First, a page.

Overall, AI will help with many tasks. LeDoux comments, “If we divide it up into prep, production, and post-production, and then think of all of the aspects of VFX for each one, you can help wrap your mind around all of the applications. In prep, having generative tools such as Stable Diffusion to help create concept art is obvious, but other tools to help plan, such as language models to help parse the script for VFX-based bidding purposes, as well as planning via storyboarding and previz is massive. In production, having tools to help with digital asset management, stitching and asset building for virtual production is a massive time saver. In post-production, the list is endless from rotoscope assistance to color matching to animation assistance.”
“We think that AI will impact our entire workflow,” Basse says. “There are so many scenarios we can think about: creating 3D models with text prompts, creating complex rigs and animation cycles, but we also see potential applications in layout, lighting, texture and lookdev. There is also an expectation that machine learning will revolutionize rotoscoping, which is a very labor-intensive and tedious part of our workflow today.”
Perforce’s Cope adds, “AI is going to have an impact on quality assurance and workflow as well. I think we will see AI automate some of the more rote tasks in 3D animation, like stitching and UV mapping, and identifying rendering defects – things that take time but don’t require as much creativity. AI is going to accelerate those tasks. And, since AI allows teams to go faster, directors will demand even more with quicker turnarounds. Teams that don’t adopt AI in their workflows will be left behind sooner than later.”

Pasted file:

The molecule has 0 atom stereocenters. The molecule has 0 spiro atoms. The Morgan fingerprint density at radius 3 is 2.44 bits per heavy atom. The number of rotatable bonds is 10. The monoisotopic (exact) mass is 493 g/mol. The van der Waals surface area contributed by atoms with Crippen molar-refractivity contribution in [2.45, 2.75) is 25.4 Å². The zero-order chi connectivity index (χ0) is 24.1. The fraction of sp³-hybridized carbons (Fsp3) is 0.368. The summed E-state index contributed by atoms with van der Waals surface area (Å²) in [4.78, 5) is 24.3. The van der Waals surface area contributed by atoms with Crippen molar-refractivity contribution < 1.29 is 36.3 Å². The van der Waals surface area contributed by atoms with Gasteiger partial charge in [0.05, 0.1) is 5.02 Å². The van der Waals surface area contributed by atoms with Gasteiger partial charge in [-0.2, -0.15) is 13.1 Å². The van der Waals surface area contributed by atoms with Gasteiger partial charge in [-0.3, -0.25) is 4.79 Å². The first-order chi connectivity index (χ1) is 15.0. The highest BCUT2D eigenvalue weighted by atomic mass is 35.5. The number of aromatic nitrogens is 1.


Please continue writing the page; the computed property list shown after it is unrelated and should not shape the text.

VFX tasks that will benefit from AI also include object removal, matchmoving, color grading, and image upscaling and restoration, according to Synthesis AI’s Behzadi.
AI, VR and Video Games
It’s easy to imagine that AI could give a big boost to video games and VR by vastly increasing interactivity and realism. “Thinking on another level, I think that games as we know them will change,” Cope says. For example, “AI is going to open the doors for more natural and unique interactions with characters in an RPG. And could even lead to completely unique in-game experiences for each player and journey.”